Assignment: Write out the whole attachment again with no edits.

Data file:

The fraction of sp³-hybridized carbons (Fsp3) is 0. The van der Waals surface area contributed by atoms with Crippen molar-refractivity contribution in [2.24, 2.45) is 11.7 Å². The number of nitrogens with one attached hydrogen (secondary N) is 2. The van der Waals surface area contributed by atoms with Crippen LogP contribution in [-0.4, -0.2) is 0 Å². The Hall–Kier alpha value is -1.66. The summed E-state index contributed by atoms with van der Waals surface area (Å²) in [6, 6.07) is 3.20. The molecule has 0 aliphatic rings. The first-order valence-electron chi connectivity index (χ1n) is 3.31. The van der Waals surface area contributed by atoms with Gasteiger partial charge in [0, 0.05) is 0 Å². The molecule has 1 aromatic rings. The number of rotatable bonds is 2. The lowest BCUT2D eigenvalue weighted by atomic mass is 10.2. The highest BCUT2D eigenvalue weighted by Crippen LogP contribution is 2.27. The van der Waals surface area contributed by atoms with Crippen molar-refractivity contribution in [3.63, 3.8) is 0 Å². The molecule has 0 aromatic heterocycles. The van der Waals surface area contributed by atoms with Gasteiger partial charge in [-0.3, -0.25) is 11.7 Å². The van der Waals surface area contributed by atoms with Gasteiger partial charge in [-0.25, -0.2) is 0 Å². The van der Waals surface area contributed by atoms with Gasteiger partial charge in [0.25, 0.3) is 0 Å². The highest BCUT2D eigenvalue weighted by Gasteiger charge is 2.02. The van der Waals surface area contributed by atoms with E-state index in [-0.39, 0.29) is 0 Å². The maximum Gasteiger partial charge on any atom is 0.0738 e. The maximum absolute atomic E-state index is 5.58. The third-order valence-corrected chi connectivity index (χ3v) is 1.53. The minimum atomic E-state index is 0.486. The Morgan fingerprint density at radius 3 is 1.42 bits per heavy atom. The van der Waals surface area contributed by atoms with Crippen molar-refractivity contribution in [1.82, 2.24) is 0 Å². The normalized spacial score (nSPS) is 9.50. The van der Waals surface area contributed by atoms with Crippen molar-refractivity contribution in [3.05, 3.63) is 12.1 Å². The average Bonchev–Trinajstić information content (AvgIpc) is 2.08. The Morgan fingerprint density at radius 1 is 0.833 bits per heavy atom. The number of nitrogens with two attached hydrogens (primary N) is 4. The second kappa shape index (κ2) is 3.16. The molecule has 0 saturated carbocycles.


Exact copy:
The fraction of sp³-hybridized carbons (Fsp3) is 0. The van der Waals surface area contributed by atoms with Crippen molar-refractivity contribution in [2.24, 2.45) is 11.7 Å². The number of nitrogens with one attached hydrogen (secondary N) is 2. The van der Waals surface area contributed by atoms with Crippen LogP contribution in [-0.4, -0.2) is 0 Å². The Hall–Kier alpha value is -1.66. The summed E-state index contributed by atoms with van der Waals surface area (Å²) in [6, 6.07) is 3.20. The molecule has 0 aliphatic rings. The first-order valence-electron chi connectivity index (χ1n) is 3.31. The van der Waals surface area contributed by atoms with Gasteiger partial charge in [0, 0.05) is 0 Å². The molecule has 1 aromatic rings. The number of rotatable bonds is 2. The lowest BCUT2D eigenvalue weighted by atomic mass is 10.2. The highest BCUT2D eigenvalue weighted by Crippen LogP contribution is 2.27. The van der Waals surface area contributed by atoms with Crippen molar-refractivity contribution in [3.63, 3.8) is 0 Å². The molecule has 0 aromatic heterocycles. The van der Waals surface area contributed by atoms with Gasteiger partial charge in [-0.3, -0.25) is 11.7 Å². The van der Waals surface area contributed by atoms with Gasteiger partial charge in [-0.25, -0.2) is 0 Å². The van der Waals surface area contributed by atoms with Gasteiger partial charge in [0.25, 0.3) is 0 Å². The highest BCUT2D eigenvalue weighted by Gasteiger charge is 2.02. The van der Waals surface area contributed by atoms with E-state index in [-0.39, 0.29) is 0 Å². The maximum Gasteiger partial charge on any atom is 0.0738 e. The maximum absolute atomic E-state index is 5.58. The third-order valence-corrected chi connectivity index (χ3v) is 1.53. The minimum atomic E-state index is 0.486. The Morgan fingerprint density at radius 3 is 1.42 bits per heavy atom. The van der Waals surface area contributed by atoms with Crippen molar-refractivity contribution in [1.82, 2.24) is 0 Å². The normalized spacial score (nSPS) is 9.50. The van der Waals surface area contributed by atoms with Crippen molar-refractivity contribution in [3.05, 3.63) is 12.1 Å². The average Bonchev–Trinajstić information content (AvgIpc) is 2.08. The Morgan fingerprint density at radius 1 is 0.833 bits per heavy atom. The number of nitrogens with two attached hydrogens (primary N) is 4. The second kappa shape index (κ2) is 3.16. The molecule has 0 saturated carbocycles.